Marcia Brown Mintz

Marcia Brown Mintz

Senior Advisor

Newly appointed college and university presidents are welcomed enthusiastically and inaugurated ceremoniously amidst excitement, new ideas, and hope for the future. Yet, the term can also begin against a backdrop of pressure points that may include budget constraints, enrollment disruption, imperatives for diversity, equity and belonging, competing faculty priorities, and community and staff concerns. All can be intensified by the speed and spread of social media and media attention.

How can a new president best become oriented, be guided by trustees, faculty leaders, and top administrators, and set the right tone for their presidency — all in the first year? One approach is to develop an integrated first-year plan.

Developing a first-year plan brings institutional intentionality and structure to the presidential transition. An integrated first-year plan is distinguished by customization and by considering the interests of the individual, the governing bodies, campus leaders, and other campus constituencies along with the institution’s present circumstances. It is designed to support the new president both individually and as a member of the community through structured experiences and guided reflection as the new president gains traction and enlivens their new role.

Customization is key because every situation is different. Whether the president was hired from outside the institution or appointed from within, and whether experienced or new to the role, the transition into the presidency brings complicated shifts in responsibilities and professional identity for the president. All new presidents can benefit from a rich, well-designed, first-year plan to help them excel in their new role.

Drawing up the first-year plan is a collaborative process including the new president, key members of the board and select others depending on the context. It presents opportunity for the board and other senior colleagues to anticipate organizational and strategic shifts for the institution and to be reminded of what are likely to be challenging features of the year ahead. It also opens opportunity to set reasonable expectations for the president consistent with the circumstances of the appointment and what the individual brings to the job — expertise, experience, and enthusiasms.

For example, a president appointed from within might benefit from a plan designed to help them see the institution through fresh eyes, interact with old colleagues in new ways, and take up a new role in a familiar place. The plan for a president coming into a new institution — particularly one facing urgent challenges — might consider how to manage and set realistic community expectations for interventions in the first year. The plan for a president who is a “first” also might factor in the community’s particular take on that distinction. All plans need to recognize the new president’s unique situation and incorporate the institution’s culture, principles, and vision, and its system of local, regional, national, and global relationships — and to do so from both the president’s vantage point and those of the key stakeholders.

At the most basic level, the first-year plan could cover

  • Key introductions and a listening tour
  • Institutional characteristics and dynamics — history, evolving identity, strategic imperatives, culture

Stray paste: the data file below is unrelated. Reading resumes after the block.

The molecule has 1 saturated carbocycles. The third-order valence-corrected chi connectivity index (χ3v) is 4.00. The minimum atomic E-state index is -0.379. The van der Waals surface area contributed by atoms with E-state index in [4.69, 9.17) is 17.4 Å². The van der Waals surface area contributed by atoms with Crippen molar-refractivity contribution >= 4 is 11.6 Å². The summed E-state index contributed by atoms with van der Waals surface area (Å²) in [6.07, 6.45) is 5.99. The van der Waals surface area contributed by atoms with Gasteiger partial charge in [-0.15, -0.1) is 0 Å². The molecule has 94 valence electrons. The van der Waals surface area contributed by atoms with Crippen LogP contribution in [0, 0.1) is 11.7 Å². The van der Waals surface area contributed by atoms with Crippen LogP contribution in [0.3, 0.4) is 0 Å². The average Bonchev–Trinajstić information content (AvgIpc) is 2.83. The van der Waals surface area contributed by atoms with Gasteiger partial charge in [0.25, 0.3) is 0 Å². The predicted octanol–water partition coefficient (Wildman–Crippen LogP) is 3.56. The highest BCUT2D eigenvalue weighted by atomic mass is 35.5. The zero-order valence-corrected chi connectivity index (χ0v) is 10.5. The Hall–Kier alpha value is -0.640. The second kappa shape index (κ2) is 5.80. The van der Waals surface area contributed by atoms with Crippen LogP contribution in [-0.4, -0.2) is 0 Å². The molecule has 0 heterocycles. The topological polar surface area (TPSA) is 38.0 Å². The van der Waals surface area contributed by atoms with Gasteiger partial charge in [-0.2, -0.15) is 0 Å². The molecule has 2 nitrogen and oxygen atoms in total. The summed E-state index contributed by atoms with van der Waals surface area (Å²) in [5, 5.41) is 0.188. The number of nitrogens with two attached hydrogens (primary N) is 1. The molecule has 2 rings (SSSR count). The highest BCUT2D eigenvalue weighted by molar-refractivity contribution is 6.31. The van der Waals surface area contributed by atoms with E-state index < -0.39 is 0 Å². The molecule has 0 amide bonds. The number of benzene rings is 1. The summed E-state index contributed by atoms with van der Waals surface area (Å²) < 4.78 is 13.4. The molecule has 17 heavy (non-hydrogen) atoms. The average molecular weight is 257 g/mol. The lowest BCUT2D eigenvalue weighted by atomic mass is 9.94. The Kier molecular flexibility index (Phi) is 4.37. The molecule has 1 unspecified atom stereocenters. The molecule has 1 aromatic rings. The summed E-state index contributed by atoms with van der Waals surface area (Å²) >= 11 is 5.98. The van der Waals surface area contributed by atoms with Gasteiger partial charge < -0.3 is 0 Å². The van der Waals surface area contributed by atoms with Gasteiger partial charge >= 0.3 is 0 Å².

• The academic calendar and schedule of key gatherings, deliverables, decisions, and travel
  • Communication norms and channels (even media training)

It should also include opportunity for reflection (e.g., gaining perspective on challenges, both what is working and how to handle things differently) and resources for individualized development and feedback (e.g., through executive coaching).

The plan might also emphasize leadership development, which could include building strong and productive relationships, perhaps along with attention to related expertise in the areas of effective communication, conflict management, difficult conversations, influence and buy-in, supporting campus leaders, engaging with faculty, alumni relations, and interactions with students and their families.

Another specialized focus of the plan might be the locus of control and layers of decision-making involving faculty governing bodies, the governing board, staff organizations, student government, alumni organizations, and beyond the campus at the local, state, and federal levels. Studying decision-making and authority across the institution can be supported by techniques such as CFAR’s Decision Charting tool. Decision charting contributes nuanced understanding through mapping of authority and roles across the campus. The charting itself is simple yet highly effective for learning about, keeping track of, and even optimizing decision-making processes. Any decision can be charted, and doing so engages leaders and those who work together in important conversations about roles, authority, and process.

A selection of key decision charts and the process to create them can serve several purposes in the president’s first year. They can:

  • Inform the first-year plan
  • Contribute to the president’s understanding of institutional context and constraints
  • Inform the president’s understanding of leadership dynamics
  • Better familiarize the president and board members with the roles and influence of leaders across the community in key decisions that affect the institution and the presidency.

All new presidents and their institutions face bold challenges as they transition to new leadership, and they stand to benefit from a customized first-year plan with attention to what has gone before and an eye on the future.